The Coming Mexican Quagmire

March 16, 1995|By WILLIAM PFAFF

PARIS — Paris. -- The commitment the United States now has made to Mexico bears a distinct resemblance to the commitment it made to Vietnam during the late 1950s and the early 1960s, when the troubles in that country were only beginning.

Most of this was known or assumed while Washington was cam

paigning to make Mexico part of NAFTA. There is also, of course, an armed rebellion among impoverished Indians in the state of Chiapas in the south, which enjoys much national sympathy from intellectuals and a part of the Roman Catholic Church.

The stabilization plan announced by Mexico's finance minister Guillermo Ortiz promises the Mexican people recession, unemployment and personal hardship. Inflation is now forecast to rise to 42 percent this year. There will be a one-third loss of buying power, a 50 percent increase in value-added tax, programmed rises in electricity and gasoline prices -- and a great many bankruptcies.

This program is the price demanded for the debt guarantees Washington has arranged, as well as being a consequence of the fecklessness of the Salinas government in refusing to confront the country's currency and deficit problems last year while there was still time to deal with them.

Neither corporate business nor organized labor in Mexico has yet been willing to endorse this plan. Whether it will succeed is open to question. Chaotic financial conditions may return.

Alan Greenspan of the Federal Reserve has said to Congress that while he dislikes the ''too big to fail'' argument in favor of American guarantees to Mexico, this nonetheless has been an international crisis -- and of course may become one again.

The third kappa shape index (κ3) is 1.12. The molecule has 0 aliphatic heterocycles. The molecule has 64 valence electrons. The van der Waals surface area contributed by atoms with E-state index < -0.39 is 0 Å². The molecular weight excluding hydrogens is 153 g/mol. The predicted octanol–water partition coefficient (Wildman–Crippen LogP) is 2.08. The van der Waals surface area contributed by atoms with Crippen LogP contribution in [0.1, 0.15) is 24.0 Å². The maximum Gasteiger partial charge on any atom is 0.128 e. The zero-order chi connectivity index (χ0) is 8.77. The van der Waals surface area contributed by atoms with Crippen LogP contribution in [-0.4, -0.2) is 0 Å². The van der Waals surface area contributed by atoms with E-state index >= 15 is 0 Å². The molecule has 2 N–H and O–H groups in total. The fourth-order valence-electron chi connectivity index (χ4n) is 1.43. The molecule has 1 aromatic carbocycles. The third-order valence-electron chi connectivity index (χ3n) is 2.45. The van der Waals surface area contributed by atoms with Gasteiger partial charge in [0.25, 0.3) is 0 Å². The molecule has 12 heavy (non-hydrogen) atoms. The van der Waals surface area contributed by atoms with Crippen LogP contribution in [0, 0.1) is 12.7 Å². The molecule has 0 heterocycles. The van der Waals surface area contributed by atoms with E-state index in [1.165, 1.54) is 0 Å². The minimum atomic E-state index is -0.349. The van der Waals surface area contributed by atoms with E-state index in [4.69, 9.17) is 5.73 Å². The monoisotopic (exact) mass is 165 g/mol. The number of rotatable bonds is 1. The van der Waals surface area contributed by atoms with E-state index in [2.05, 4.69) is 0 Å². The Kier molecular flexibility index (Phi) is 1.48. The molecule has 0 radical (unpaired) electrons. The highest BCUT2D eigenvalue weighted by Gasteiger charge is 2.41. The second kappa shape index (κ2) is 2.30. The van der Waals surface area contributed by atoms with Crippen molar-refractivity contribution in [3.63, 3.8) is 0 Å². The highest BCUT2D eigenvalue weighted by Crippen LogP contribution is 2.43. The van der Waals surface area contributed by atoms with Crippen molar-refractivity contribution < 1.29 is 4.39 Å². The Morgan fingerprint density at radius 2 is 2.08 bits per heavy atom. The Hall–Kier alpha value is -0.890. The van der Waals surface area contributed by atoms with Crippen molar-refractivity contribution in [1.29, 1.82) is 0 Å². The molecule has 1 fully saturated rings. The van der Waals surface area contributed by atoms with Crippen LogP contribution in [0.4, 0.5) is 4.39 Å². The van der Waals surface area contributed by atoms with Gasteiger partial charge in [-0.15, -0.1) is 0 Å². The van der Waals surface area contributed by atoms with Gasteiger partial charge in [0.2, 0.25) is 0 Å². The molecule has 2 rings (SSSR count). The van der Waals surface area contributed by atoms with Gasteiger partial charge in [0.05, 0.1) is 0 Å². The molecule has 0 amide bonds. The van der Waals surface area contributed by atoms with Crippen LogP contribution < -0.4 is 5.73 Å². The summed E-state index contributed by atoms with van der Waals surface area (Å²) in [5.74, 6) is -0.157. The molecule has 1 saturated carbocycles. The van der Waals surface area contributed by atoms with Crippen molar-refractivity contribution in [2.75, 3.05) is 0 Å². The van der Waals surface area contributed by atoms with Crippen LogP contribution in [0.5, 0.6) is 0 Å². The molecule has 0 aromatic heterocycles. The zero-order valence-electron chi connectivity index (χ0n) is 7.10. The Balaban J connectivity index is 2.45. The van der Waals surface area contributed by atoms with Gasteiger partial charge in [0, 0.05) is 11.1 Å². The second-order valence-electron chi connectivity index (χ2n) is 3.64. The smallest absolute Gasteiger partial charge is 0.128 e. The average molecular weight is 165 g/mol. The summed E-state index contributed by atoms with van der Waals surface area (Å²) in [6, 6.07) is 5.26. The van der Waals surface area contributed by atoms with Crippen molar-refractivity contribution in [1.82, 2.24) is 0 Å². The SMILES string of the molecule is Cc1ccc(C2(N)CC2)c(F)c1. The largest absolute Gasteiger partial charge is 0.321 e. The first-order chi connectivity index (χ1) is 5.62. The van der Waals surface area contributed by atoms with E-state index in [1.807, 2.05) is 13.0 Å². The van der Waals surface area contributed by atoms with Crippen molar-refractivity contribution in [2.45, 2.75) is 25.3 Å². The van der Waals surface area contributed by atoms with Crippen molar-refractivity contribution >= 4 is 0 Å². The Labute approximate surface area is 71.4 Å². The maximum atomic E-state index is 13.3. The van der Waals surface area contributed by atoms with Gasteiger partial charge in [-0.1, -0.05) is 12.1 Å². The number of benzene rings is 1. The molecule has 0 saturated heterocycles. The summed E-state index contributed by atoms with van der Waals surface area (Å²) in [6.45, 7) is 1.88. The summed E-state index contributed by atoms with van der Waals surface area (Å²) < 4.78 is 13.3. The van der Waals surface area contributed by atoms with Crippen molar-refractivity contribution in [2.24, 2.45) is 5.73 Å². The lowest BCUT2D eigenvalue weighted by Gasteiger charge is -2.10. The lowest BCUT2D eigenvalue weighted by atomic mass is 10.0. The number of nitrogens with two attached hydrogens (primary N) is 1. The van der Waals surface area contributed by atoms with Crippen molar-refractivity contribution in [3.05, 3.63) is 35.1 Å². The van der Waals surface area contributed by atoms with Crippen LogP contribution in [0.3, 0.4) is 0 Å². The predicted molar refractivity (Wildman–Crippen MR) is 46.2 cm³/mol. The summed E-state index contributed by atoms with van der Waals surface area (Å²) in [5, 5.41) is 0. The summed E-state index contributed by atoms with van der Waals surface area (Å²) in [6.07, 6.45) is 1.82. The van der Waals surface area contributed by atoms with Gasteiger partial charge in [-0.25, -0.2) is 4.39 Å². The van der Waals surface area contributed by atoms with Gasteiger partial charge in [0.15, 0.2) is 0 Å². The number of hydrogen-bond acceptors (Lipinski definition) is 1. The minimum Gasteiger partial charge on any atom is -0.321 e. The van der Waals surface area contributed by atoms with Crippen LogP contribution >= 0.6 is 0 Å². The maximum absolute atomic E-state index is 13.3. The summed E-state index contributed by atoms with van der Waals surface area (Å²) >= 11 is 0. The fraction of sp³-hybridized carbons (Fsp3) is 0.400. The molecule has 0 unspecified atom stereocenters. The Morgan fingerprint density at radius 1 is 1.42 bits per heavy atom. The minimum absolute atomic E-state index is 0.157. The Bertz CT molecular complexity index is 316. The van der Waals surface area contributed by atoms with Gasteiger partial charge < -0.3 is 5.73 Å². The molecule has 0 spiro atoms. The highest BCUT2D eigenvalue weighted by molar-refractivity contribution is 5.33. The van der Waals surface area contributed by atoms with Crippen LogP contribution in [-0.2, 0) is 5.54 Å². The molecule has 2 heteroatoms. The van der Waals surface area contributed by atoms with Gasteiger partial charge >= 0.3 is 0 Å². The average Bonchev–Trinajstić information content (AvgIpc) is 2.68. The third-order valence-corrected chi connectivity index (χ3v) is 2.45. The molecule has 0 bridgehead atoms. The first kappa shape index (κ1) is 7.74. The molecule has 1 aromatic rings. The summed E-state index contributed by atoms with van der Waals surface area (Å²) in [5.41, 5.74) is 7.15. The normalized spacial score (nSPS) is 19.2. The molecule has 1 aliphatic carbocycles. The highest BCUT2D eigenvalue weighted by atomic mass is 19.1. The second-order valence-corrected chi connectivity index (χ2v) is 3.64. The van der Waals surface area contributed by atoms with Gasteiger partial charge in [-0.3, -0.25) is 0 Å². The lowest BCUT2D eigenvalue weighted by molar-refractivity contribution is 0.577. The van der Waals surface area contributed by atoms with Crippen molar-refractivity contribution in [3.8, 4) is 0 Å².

Washington's ideology in all of this, under Democrats and Republicans, has been that of the universal benevolence of unrestricted global free trade -- a contemporary version, or inversion, of domino theory.

Lawrence Summers, undersecretary of the Treasury, says that the guarantees to Mexico are an essential part of America's commitment to ''a new international era.'' They are among ''the modes and methods for United States engagement in global transformation,'' meaning ''the liberalization and integration of trade around the world,'' to which only isolationists and the ''nostalgic'' could object.

The globalist official rhetoric particularly recalls the 1960s. We now have only to await the light at the end of the tunnel. It will be some time before we see it.

William Pfaff is a syndicated columnist.

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